As the seasons change and people spend more time indoors, it’s likely the spread of RSV will increase in most areas. To learn more about the number of cases of RSV in your state, visit the CDC’s Respiratory Virus Activity page. The CDC provides information on the number of cases of respiratory syncytial virus along with the incidence of COVID-19 and the flu.
What’s the Difference Between A Common Cold and RSV?
This is a question that many parents and caregivers have about RSV. As a respiratory illness, it is often mistaken for the common cold (as well as the flu and COVID-19) because symptoms of RSV and the cold often overlap.
Upper Respiratory Tract vs. Lower Respiratory Tract
The common cold typically affects the upper respiratory tract, according to the American Academy of Pediatrics (AAP). This means a kiddo with a cold is more likely to have symptoms associated with this type of infection, such as a runny nose and congestion.
The post-nasal drip that happens when you catch a cold can contribute to a cough, making it seem like your child has RSV. However, a cough caused by a cold vs. a cough caused by RSV is not the same.
RSV is a lower respiratory tract infection and often includes breathing-related symptoms in addition to nasal congestion.
RSV Can Cause Serious Breathing Problems
If your child has trouble breathing, is wheezing, has a high fever or has any other symptom that seems severe, contact the pediatrician right away. Your healthcare provider can offer guidance and test your child for RSV.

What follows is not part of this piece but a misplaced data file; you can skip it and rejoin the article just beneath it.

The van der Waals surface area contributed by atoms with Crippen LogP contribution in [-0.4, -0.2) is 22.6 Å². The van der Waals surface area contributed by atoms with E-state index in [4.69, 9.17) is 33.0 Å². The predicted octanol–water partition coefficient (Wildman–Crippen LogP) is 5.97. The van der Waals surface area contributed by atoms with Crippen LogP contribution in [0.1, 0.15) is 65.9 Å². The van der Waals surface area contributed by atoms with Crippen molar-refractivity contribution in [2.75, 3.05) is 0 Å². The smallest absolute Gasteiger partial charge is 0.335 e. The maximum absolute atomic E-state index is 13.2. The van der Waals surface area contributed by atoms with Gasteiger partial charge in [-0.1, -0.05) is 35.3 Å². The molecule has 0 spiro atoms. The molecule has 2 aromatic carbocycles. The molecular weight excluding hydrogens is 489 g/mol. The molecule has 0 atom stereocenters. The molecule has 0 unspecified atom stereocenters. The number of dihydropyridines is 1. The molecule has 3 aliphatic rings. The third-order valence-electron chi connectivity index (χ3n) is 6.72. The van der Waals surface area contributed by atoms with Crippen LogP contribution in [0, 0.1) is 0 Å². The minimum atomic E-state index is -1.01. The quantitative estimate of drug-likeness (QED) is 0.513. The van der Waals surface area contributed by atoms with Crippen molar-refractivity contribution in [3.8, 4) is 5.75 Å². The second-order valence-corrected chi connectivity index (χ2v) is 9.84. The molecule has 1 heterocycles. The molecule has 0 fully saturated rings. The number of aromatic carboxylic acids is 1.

The CDC notes that more than 200 viruses can cause the common cold. Colds rarely result in serious health concerns and, provided your child doesn’t already have a weakened immune system, should resolve on their own.
Potential for Infection and Hospitalization
While the symptoms of a cold are annoying and may make it hard for your child to feel comfortable at school, play their favorite sport or go to dance class, most cold symptoms peak within two to three days of onset and can last up to 14 days.
Likewise, RSV may last for up to two weeks. That said, this virus can cause a more serious infection of the lungs, such as pneumonia or bronchiolitis. These complications could require hospitalization and treatments such as intubation, IV fluids or additional oxygen.
How is RSV Spread?
Respiratory syncytial virus is extremely contagious. This virus is passed from person to person and spreads through coughing, sneezing or via direct contact after touching an infected surface.